Estimates a regression where documents are the units, the outcome is the proportion of each document about a topic in an STM model and the covariates are document-meta data. This procedure incorporates measurement uncertainty from the STM model using the method of composition.

1 2 3 |

`formula` |
A formula for the regression. It should have an integer or vector of numbers on the left-hand side and an equation with covariates on the right hand side. See Details for more information. |

`stmobj` |
Model output from STM |

`metadata` |
A dataframe where all predictor variables in the formula can be found. If |

`uncertainty` |
Which procedure should be used to approximate the measurement uncertainty in the topic proportions. See details for more information. Defaults to the Global approximation. |

`documents` |
If uncertainty is set to |

`nsims` |
The number of simulated draws from the variational posterior. Defaults to 25. This can often go even lower without affecting the results too dramatically. |

`prior` |
This argument allows the user to specify a ridge penalty to be added to the least squares solution for the purposes of numerical stability. If its a scalar it is added to all coefficients. If its a matrix it should be the prior precision matrix (a diagonal matrix of the same dimension as the |

This function performs a regression where topic-proportions are the outcome variable. This allows us to conditional expectation of topic prevalence given document characteristics. Use of the method of composition allows us to incorporate our estimation uncertainty in the dependent variable.

The formula specifies the nature of the linear model. On the left hand-side we use a vector of integers to indicate the topics to be included as outcome variables. If left blank then the default of all topics is used. On the right hand-side we can specify a linear model of covariates including standard transformations. Thus the model `2:4 ~ var1 + s(var2)`

would indicate that we want to run three regressions on Topics 2, 3 and 4 with predictor variables `var1`

and a b-spline transformed `var2`

. We encourage the use of spline functions for non-linear transformations of variables.

The function allows the user to specify any variables in the model. However, we caution that for the assumptions of the method of composition to be the most plausible the topic model should contain at least all the covariates contained in the `estimateEffect`

regression. However the inverse need not be true. The function will automatically check whether the covariate matrix is singular which generally results from linearly dependent columns. Some common causes include a factor variable with an unobserved level, a spline with degrees of freedom that are too high, or a spline with a continuous variable where a gap in the support of the variable results in several empty basis functions. In these cases the function will still estimate by adding a small ridge penalty to the likelihood. However, we emphasize that while this will produce an estimate it is only identified by the penalty. In many cases this will be an indication that the user should specify a different model.

The function can handle factors and numeric variables. Dates should be converted to numeric variables before analysis.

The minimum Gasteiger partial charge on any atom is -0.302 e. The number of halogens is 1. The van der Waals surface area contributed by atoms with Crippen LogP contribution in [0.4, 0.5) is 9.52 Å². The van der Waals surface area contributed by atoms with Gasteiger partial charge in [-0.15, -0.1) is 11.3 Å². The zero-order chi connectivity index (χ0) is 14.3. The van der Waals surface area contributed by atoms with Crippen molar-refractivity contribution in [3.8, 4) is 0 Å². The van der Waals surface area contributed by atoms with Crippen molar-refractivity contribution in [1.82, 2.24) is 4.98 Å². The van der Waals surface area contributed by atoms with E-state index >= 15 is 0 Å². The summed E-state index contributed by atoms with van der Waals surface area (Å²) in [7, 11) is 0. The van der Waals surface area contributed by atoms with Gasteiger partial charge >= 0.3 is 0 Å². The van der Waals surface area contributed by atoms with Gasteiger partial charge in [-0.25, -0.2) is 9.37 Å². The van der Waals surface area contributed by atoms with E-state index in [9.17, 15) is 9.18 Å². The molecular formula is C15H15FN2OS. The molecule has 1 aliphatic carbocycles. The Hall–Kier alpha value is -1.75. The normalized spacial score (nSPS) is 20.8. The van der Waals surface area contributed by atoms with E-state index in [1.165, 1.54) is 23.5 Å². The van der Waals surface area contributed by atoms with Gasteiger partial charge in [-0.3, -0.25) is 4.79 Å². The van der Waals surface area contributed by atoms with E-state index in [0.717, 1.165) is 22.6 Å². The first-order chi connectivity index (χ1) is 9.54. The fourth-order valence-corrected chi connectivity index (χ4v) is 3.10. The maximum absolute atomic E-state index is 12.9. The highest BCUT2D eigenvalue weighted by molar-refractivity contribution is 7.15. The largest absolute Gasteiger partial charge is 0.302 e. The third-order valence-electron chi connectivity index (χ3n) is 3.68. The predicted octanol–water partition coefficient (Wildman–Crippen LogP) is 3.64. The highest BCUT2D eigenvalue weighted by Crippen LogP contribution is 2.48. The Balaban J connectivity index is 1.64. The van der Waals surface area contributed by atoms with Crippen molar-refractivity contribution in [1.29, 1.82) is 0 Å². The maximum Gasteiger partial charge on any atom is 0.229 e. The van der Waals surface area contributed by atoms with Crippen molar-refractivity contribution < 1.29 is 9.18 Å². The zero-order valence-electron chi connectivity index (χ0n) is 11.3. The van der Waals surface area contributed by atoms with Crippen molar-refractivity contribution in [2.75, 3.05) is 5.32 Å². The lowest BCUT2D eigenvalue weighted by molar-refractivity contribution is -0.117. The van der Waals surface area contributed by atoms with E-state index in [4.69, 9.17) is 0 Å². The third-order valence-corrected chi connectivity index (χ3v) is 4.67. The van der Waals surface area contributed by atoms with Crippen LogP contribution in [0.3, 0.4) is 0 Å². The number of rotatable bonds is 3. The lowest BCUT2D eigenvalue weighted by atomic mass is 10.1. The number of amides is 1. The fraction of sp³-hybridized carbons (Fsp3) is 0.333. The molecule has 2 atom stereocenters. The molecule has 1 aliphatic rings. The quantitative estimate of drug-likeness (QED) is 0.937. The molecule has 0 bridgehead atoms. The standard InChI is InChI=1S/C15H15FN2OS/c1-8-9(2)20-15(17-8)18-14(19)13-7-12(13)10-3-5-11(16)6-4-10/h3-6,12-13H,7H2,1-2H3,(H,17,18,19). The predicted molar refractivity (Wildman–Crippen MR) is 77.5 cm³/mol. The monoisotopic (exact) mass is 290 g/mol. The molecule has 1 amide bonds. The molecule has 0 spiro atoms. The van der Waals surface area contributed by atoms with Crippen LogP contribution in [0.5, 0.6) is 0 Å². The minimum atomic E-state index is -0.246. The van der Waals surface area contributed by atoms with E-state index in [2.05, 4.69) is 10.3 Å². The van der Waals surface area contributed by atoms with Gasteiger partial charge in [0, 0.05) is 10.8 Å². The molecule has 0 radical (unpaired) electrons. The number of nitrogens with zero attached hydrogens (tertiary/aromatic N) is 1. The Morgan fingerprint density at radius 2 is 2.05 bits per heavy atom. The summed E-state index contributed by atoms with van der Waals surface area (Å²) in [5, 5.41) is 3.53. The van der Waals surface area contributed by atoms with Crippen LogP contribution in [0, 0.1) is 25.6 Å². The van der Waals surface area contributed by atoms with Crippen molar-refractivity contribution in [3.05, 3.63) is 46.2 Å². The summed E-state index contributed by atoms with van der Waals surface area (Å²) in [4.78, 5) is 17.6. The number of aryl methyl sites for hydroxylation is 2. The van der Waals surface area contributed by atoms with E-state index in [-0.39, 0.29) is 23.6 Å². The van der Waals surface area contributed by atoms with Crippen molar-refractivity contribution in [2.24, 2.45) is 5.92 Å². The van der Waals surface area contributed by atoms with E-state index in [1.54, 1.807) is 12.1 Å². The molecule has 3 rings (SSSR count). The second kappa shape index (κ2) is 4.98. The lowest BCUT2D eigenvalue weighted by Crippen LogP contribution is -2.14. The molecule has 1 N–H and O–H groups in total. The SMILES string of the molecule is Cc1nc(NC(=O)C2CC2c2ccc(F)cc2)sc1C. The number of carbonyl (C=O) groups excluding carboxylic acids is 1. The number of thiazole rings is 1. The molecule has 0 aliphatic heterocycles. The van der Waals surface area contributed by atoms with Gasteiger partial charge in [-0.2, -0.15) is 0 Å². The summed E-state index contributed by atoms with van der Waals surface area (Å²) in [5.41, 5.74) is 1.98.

We offer several different methods of incorporating uncertainty. Ideally we would want to use the covariance matrix that governs the variational posterior for each document (*ν*). The updates for the global parameters rely only on the sum of these matrices and so we do not store copies for each individual document. The default uncertainty method `Global`

uses an approximation to the average covariance matrix formed using the global parameters. The uncertainty method `Local`

steps through each document and updates the parameters calculating and then saving the local covariance matrix. The option `None`

simply uses the map estimates for *θ* and does not incorporate any uncertainty. We strongly recommend the `Global`

approximation as it provides the best tradeoff of accuracy and computational tractability.

Effects are plotted based on the results of `estimateEffect`

which contains information on how the estimates are constructed. Note that in some circumstances the expected value of a topic proportion given a covariate level can be above 1 or below 0. This is because we use a Normal distribution rather than something constrained to the range between 0 and 1. If a continuous variable goes above 0 or 1 within the range of the data it may indicate that a more flexible non-linear specification is needed (such as using a spline or a spline with greater degrees of freedom).

`parameters` |
A list of K elements each corresponding to a topic. Each element is itself a list of n elements one per simulation. Each simulation contains the MLE of the parameter vector and the variance covariance matrix |

`topics` |
The topic vector |

`call` |
The original call |

`uncertainty` |
The user choice of uncertainty measure |

`formula` |
The formula object |

`data` |
The original user provided meta data. |

`modelframe` |
The model frame created from the formula and data |

`varlist` |
A variable list useful for mapping terms with columns in the design matrix |

1 2 3 4 5 6 7 8 9 10 11 | ```
#Just one topic (note we need c() to indicate it is a vector)
prep <- estimateEffect(c(1) ~ treatment, gadarianFit, gadarian)
plot.estimateEffect(prep, "treatment", model=gadarianFit, method="pointestimate")
#three topics at once
## Not run:
prep <- estimateEffect(1:3 ~ treatment, gadarianFit, gadarian)
plot.estimateEffect(prep, "treatment", model=gadarianFit, method="pointestimate")
## End(Not run)
#See vignette for examples of ploting models with an interaction.
``` |

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